Economic, cultural and strategic breakthroughs have been made in the relationship between Beijing and Paris following French President Emmanuel Macron's visit to China, which concluded Wednesday, a French specialist in international relations has said.
"Besides agreements in such strategic sectors as nuclear power, electricity and aeronautics signed Tuesday between China and France, it should be noted that breakthroughs have been made in areas that go beyond the traditional fields of cooperation and other perspectives been have opened up," Emmanuel Dupuy, president of the Institute for European Prospective and Security, told Xinhua in an interview.
During his three-day visit to China, the French president not only visited the Forbidden City and the Terracotta Warriors, but also witnessed the signing of a number of significant business agreements by French and Chinese enterprises in various sectors.
Dupuy attributed the success of Macron's visit to "good timing," as he was the first European leader to visit China after the 19th National Congress of the Communist Party of China, who "reaps the benefits of an entirely favorable agenda."
The expert underlined a memorandum signed by French power group New Areva and China National Nuclear Corporation on a multi-billion-euro project to build a Chinese reprocessing plant for used nuclear materials.
The new project, along with China's two Taishan reactors built together with New Areva, shows that the France-China cooperation in the field of civilian nuclear energy can be very productive, he said.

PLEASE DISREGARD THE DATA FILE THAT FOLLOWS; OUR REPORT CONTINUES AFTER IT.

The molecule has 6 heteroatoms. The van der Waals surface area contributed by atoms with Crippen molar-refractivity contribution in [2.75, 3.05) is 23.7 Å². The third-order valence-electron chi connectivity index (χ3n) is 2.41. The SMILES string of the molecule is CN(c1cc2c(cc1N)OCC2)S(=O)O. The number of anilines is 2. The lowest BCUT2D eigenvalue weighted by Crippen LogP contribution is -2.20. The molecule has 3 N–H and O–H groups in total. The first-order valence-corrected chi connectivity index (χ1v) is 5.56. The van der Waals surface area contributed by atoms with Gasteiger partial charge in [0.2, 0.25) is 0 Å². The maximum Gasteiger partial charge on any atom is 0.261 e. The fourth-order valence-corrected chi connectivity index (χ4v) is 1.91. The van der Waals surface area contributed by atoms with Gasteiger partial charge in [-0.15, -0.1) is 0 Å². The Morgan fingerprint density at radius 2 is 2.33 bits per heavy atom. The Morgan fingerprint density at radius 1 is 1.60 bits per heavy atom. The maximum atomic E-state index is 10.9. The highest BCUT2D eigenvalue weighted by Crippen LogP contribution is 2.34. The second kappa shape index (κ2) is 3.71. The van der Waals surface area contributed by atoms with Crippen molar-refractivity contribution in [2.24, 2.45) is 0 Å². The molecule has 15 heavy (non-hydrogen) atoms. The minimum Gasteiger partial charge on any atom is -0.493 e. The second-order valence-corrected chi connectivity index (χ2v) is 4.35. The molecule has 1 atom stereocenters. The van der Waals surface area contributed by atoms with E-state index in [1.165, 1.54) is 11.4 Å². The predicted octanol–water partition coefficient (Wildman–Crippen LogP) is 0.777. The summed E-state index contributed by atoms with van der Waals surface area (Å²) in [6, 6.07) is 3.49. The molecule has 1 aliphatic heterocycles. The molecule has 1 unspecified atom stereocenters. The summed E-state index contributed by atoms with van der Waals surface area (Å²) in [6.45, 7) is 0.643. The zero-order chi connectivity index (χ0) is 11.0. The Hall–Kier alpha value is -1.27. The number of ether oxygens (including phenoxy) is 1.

The partnership in the agri-food sector is particularly beneficial to China, France and the European Union, since China is the largest importer of European agricultural products, and accounts for 10 percent of the world's arable land and is home to 20 percent of the world's population, Dupuy added.
In the retail sector alone, French companies in China cover a wide range of businesses, from luxury group LVMH to sporting goods supplier Decathlon and grocery retailers such as Auchan and Carrefour.
Expanding cooperation in e-commerce could to be the next step, after Chinese online retail giants JD.com and Alibaba announced during Macron's visit that they would sell more French products on their platforms and create logistic centers in France.
"These are very clear signs of mutual interests of the two countries in this booming sector," said Dupuy.
He noted progress in bilateral cultural cooperation, including plans to bring France's iconic Pompidou Center for Contemporary Art to Shanghai, and to carry out joint archaeological projects. "More French politicians are interested in China, but the dynamism doesn't only exist at the state level. The cooperation between France and China now involves many actors," said the expert.